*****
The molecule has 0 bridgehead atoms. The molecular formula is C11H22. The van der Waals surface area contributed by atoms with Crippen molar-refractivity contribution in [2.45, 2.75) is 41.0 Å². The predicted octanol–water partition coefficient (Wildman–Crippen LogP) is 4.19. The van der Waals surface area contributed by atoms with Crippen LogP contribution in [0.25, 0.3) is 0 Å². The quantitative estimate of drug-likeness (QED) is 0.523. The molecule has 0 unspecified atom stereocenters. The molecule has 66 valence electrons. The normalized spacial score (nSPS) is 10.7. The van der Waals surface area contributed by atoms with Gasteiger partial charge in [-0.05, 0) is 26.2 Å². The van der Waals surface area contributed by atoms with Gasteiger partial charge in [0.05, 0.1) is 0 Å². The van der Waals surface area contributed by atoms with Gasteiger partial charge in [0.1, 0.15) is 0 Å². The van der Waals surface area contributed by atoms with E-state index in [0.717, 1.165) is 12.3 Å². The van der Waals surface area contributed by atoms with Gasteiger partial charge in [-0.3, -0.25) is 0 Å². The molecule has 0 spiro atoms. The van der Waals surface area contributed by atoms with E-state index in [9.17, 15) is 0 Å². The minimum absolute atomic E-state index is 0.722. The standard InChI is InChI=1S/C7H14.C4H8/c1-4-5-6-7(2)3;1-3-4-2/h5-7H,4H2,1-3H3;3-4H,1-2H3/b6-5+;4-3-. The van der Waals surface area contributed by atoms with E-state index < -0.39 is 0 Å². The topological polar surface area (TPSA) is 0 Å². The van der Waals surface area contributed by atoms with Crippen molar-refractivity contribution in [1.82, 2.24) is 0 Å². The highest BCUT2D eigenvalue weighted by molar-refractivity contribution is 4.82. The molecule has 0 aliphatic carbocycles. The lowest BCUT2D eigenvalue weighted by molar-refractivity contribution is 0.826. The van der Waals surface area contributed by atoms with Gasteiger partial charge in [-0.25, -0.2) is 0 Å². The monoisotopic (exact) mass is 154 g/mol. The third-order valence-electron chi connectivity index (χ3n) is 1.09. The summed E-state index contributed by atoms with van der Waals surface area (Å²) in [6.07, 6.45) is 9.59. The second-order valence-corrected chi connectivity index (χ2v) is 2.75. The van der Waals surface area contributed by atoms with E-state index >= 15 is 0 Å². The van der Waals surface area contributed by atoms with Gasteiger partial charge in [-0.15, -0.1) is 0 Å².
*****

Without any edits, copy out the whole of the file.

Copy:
The molecule has 0 bridgehead atoms. The molecular formula is C11H22. The van der Waals surface area contributed by atoms with Crippen molar-refractivity contribution in [2.45, 2.75) is 41.0 Å². The predicted octanol–water partition coefficient (Wildman–Crippen LogP) is 4.19. The van der Waals surface area contributed by atoms with Crippen LogP contribution in [0.25, 0.3) is 0 Å². The quantitative estimate of drug-likeness (QED) is 0.523. The molecule has 0 unspecified atom stereocenters. The molecule has 66 valence electrons. The normalized spacial score (nSPS) is 10.7. The van der Waals surface area contributed by atoms with Gasteiger partial charge in [-0.05, 0) is 26.2 Å². The van der Waals surface area contributed by atoms with Gasteiger partial charge in [0.05, 0.1) is 0 Å². The van der Waals surface area contributed by atoms with Gasteiger partial charge in [0.1, 0.15) is 0 Å². The van der Waals surface area contributed by atoms with E-state index in [0.717, 1.165) is 12.3 Å². The van der Waals surface area contributed by atoms with Gasteiger partial charge in [-0.3, -0.25) is 0 Å². The molecule has 0 spiro atoms. The van der Waals surface area contributed by atoms with E-state index in [9.17, 15) is 0 Å². The minimum absolute atomic E-state index is 0.722. The standard InChI is InChI=1S/C7H14.C4H8/c1-4-5-6-7(2)3;1-3-4-2/h5-7H,4H2,1-3H3;3-4H,1-2H3/b6-5+;4-3-. The van der Waals surface area contributed by atoms with E-state index < -0.39 is 0 Å². The topological polar surface area (TPSA) is 0 Å². The van der Waals surface area contributed by atoms with Crippen molar-refractivity contribution in [1.82, 2.24) is 0 Å². The highest BCUT2D eigenvalue weighted by molar-refractivity contribution is 4.82. The molecule has 0 aliphatic carbocycles. The lowest BCUT2D eigenvalue weighted by molar-refractivity contribution is 0.826. The van der Waals surface area contributed by atoms with Gasteiger partial charge in [-0.25, -0.2) is 0 Å². The monoisotopic (exact) mass is 154 g/mol. The third-order valence-electron chi connectivity index (χ3n) is 1.09. The summed E-state index contributed by atoms with van der Waals surface area (Å²) in [6.07, 6.45) is 9.59. The second-order valence-corrected chi connectivity index (χ2v) is 2.75. The van der Waals surface area contributed by atoms with E-state index >= 15 is 0 Å². The van der Waals surface area contributed by atoms with Gasteiger partial charge in [-0.15, -0.1) is 0 Å².